Blogging vs. Podcasting
Some time ago, Suzanne Lowe published a posting called The Myth of Intellectual Capital. In it, she commented on a talk by Paul Dunay , Bearingpoint’s Director of Global Field Marketing.
According to Lowe, Dunay sang the praises of podcasting over blogging, on the grounds that it required less time.
According to Dunay, who then commented, he was merely pointing out the higher return on investment of publicizing content.
Alan Weiss also chimed in, saying “First, it’s blogging, then podcasting, then video, then something else, with each one expected to take over the world.”
But it’s not a he-said she-said thing. And contrary to Weiss, much more is at stake here than the latest fad and flavor of the day.
There are distinct parts of the human decision making process; and different media drop into different slots in that process. That’s true for old media, and for new as well.
Podcasts are aptly named. Like their cousins “broad-“ and “narrow-“, they are one-to-many media—non-interactive even in audiences of one.
Podcasts are also consumed in very constrained time limits—a 120-second podcast is going to take—approximately—120-seconds for someone to listen to.
Blogs are more interactive—you can hit “comment” right now in response to this blog, and get the instant gratification associated with seeing “you moron Charlie!” pop up and knowing it can be read in Thailand—right now!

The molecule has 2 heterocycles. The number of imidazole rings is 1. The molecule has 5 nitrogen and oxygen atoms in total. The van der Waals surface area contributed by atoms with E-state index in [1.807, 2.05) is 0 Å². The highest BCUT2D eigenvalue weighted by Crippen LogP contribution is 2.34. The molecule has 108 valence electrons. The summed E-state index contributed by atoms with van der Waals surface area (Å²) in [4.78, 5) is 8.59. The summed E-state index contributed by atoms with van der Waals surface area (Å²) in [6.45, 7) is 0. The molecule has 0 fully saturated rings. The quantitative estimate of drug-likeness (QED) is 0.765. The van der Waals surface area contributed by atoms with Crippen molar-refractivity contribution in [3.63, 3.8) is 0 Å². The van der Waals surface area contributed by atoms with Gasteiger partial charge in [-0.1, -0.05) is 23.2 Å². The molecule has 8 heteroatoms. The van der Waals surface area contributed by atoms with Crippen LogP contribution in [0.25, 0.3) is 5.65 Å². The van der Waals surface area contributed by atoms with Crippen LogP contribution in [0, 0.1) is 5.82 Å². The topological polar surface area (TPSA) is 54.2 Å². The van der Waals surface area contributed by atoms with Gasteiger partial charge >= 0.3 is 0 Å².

We can also read at varying speeds, including—frequently—a whole lot faster than listening. And the reader controls the speed.
Over to buyers. Buyers want many many things, and at different times in their decision-making process. Sometimes they want to interact; sometimes they don’t. Sometimes they want information; sometimes they want visual and aural assurance.
If you’re selling to someone with a buying process more complex than getting a #4 at Burger King, you’ll want to match distinct parts of the buyer’s decision-making process with access to distinct media that help the buyer decide.
It’s not a trivial exercise, anymore than is a decision to buy billboards or broadcast TV or newspaper is for an ad agency serving any client.
Politicians are still sorting this out too. Watching on television as sound-bite based politicians “respond” to blown-up computer screens showing YouTube clips is a crazy mash-up. Enough to make you agree with Alan Weiss that it’s all a popularity contest.
Except it’s not. Smart politicians—and other sellers—will integrate media, using each for what it’s best at.
Kennedy didn’t beat Nixon just because Nixon looked bad on TV; TV was part of the package. And people distrust the absence of a coherent package more than any particular package per se.